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Also, search engine algorithms have become smarter and are now checking that sites contain highly relevant content before including them in their index. If you expect to rank well for a particular keyword or phrase, itís not too much to expect to find that keyword or phrase within your site is it?
4) Submitting to 1,000 Search Engines
I love this one. Iíve lost count of how many banner ads or web sites Iíve seen boasting "Weíll submit your site to 1,000 search engines!" I canít believe hype is still prevalent that you need to submit a web site to thousands of search engines in order to receive traffic. This is just NOT TRUE.
In fact, studies show that approximately 90% of search traffic still comes from 10 major U.S. search engines and directories (listed here: http://www.high-search-engine-ranking.com/List_of_Search_Engines.htm ). Companies that advertise submission to thousands of search engines are usually including in that list minor engines or directories that utilize databases of major engines anyway (so donít require submission) or a large number of Free For All (FFA) sites. Submitting your site to FFA pages can damage your siteís reputation in search engines, because they consider FFA sites to be of very low quality and utilizing spamdexing techniques in an attempt to falsely inflate a siteís link popularity. Iíve even seen examples of sites being banned from a search engine for having their pages listed on FFA sites by ill-informed webmasters without site ownerís knowledge.
If you are targeting specific geographic markets, you might like to submit your site to most popular regional search engines in those countries, but fact is that most people worldwide continue to use U.S. versions of search engines such as Yahoo and AltaVista despite fact that there are local versions available. The bottom line? Get your site listed on 10 most popular search engines and directories and you will have major worldwide traffic sources covered.
5) Resubmitting Too Soon and Too Often
So youíve optimized your site and submitted it to most important search engines. But itís been three weeks and you havenít received any traffic. Time to resubmit, right? WRONG. Depending on search engine, they can take up to twelve weeks to include your site in their index. Each search engine and directory work to their own time frame. You need to check their average submission times (a chart is here: http://www.high-search-engine-ranking.com/search_engine_indexing.htm) and be patient.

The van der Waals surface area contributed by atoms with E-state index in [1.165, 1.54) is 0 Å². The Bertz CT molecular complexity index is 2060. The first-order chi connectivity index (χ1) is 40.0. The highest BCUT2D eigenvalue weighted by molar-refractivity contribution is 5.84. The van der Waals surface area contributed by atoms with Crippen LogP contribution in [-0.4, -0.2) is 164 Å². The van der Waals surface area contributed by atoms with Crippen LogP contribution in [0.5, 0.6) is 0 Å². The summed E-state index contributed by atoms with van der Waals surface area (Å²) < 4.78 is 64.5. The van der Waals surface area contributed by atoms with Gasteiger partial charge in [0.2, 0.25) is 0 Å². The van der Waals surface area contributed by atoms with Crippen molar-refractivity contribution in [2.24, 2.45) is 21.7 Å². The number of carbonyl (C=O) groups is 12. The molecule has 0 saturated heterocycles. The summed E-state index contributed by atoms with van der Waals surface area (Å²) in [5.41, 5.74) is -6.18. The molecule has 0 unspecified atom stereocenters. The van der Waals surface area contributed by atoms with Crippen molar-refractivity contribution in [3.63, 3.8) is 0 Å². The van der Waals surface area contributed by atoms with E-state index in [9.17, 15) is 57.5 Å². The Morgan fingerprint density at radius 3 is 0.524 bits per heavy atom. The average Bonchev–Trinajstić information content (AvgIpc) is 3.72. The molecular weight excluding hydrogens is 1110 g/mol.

So when youíre in, what then? You should regularly submit to ensure youíre ranked above your competitors, maybe once a month or once a week, right? WRONG AGAIN. Once youíre in a search engineís database, there is no need to resubmit your site. Itís pointless actually, because they already know about your site and their robot is scheduled to revisit and reindex all sites in database on a regular basis. Resubmitting wastes everybodyís time and can actually get your URL permanently banned from a search engine for "spamdexing".
The only time you need to resubmit your site to a search engine is if your URL changes or if your domain suddenly drops out of their database entirely. NOT if your ranking drops, NOT if your content changes, but if domain is actually nowhere to be found in index (this can happen from time to time as search engines Spring clean their databases). A good SEO will monitor your rankings regularly (monthly is fine) and only resubmit when absolutely necessary.
So those are five most common SEO mistakes. Any sound familiar? Donít worry, youíre in good company. Now that youíve recognized problem areas and are better equipped with correct information, youíll be able to reverse damage.
Article by Kalena Jordan, CEO of Web Rank. Kalena was one of the first search engine optimization experts in Australia & New Zealand and is well known and respected in her field. For more of her articles on search engine ranking and online marketing, please visit http://www.high-search-engine-ranking.com